‘Clean Skies’ Front Group Pushes Natural Gas Subsidies

The American Clean Skies Foundation, a greenwashing front group for natural gas giant Chesapeake Energy, is celebrating its “newly renovated offices and studios” on Capitol Hill. And you’re invited:

American Clean Skies Foundation

ACSF is selling the message that natural gas, also known as methane, is “clean energy” on its 24-7 Internet video station, CleanSkies.TV. Launched on Earth Day, CleanSkies.TV features professional reporters interviewing politicians, energy analysts, and environmentalists on topical issues — surrounded by advertisements for natural gas. In an email interview with the Wonk Room, Sierra Club press secretary David Willett praised ACSF for “going out of their way to have the environmentalist perspective represented.” CleanSkies.TV prominently presents Sierra Club videos and documentaries in a non-exclusive deal. “If natural gas wants to foot the bill to host our completely unedited message,” explains Willett, “that’s fine with us.”

Since June 8, ACSF has been producing “Clean Skies Sunday,” a weekly infomercial in the guise of an energy news program that runs on WJLA-TV, the Washington DC ABC affiliate.

Billionaire ACSF founder and Chesapeake Energy CEO Aubrey McClendon is now using the popularity of the Pickens Plan to promote taxpayer subsidies for compressed natural gas for cars, in a joint campaign with T. Boone Pickens called CNG Now. McClendon and Pickens are making this push as California considers Proposition 10 to subsidize CNG vehicles.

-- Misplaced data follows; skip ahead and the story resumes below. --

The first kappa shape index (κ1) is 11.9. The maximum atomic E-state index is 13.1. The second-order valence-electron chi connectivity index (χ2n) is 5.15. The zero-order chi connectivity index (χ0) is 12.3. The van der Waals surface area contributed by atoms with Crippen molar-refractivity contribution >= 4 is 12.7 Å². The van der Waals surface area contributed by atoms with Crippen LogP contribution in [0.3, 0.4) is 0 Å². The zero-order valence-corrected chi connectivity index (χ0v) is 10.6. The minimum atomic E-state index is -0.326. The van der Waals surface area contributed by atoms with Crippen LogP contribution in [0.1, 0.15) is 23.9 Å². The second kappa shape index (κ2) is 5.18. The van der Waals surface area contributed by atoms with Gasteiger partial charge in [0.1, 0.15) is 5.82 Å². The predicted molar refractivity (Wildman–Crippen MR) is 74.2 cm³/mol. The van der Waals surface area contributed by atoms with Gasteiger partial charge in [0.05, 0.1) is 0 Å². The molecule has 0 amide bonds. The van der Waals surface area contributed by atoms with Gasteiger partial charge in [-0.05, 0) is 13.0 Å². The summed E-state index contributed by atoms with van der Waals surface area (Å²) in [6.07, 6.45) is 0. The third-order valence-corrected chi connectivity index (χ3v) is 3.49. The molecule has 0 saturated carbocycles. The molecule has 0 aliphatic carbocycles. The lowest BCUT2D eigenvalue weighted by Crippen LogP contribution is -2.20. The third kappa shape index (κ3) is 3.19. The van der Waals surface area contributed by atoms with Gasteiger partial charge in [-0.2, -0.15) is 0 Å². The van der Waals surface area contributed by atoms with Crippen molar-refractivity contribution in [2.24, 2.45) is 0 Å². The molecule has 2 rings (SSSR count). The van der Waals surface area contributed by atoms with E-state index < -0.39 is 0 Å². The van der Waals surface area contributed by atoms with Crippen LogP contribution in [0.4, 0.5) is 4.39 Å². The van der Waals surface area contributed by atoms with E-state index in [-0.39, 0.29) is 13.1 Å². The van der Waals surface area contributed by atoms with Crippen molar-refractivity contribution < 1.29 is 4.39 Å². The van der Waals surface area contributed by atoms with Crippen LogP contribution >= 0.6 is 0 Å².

The Conservation Report’s Buck Denton responds:

Undoubtedly, wind power and natural gas should be part of the energy mix of the future, but natural gas shouldn’t be a solution at the expense of cleaner renewable resources, and natural gas shouldn’t be wasted on vehicles when more efficient and cleaner technologies exist. Furthermore, cleaner gasoline engines and the almost similar greenhouse gas emissions between natural gas and diesel vehicles are factors that make an aggressive push towards natural gas seem ridiculous from a policy standpoint (more information regarding these claims can be found here).

Natural gas, like all other fossil fuels, comes with a huge health and environmental footprint, from drilling to burning. The natural gas industry is responsible for 18.6% of greenhouse gas emissions in the United States. Praising natural gas for being less cancerous and less polluting than coal should only underscore how dirty a fuel coal is — not promote the false impression that natural gas is “clean.”

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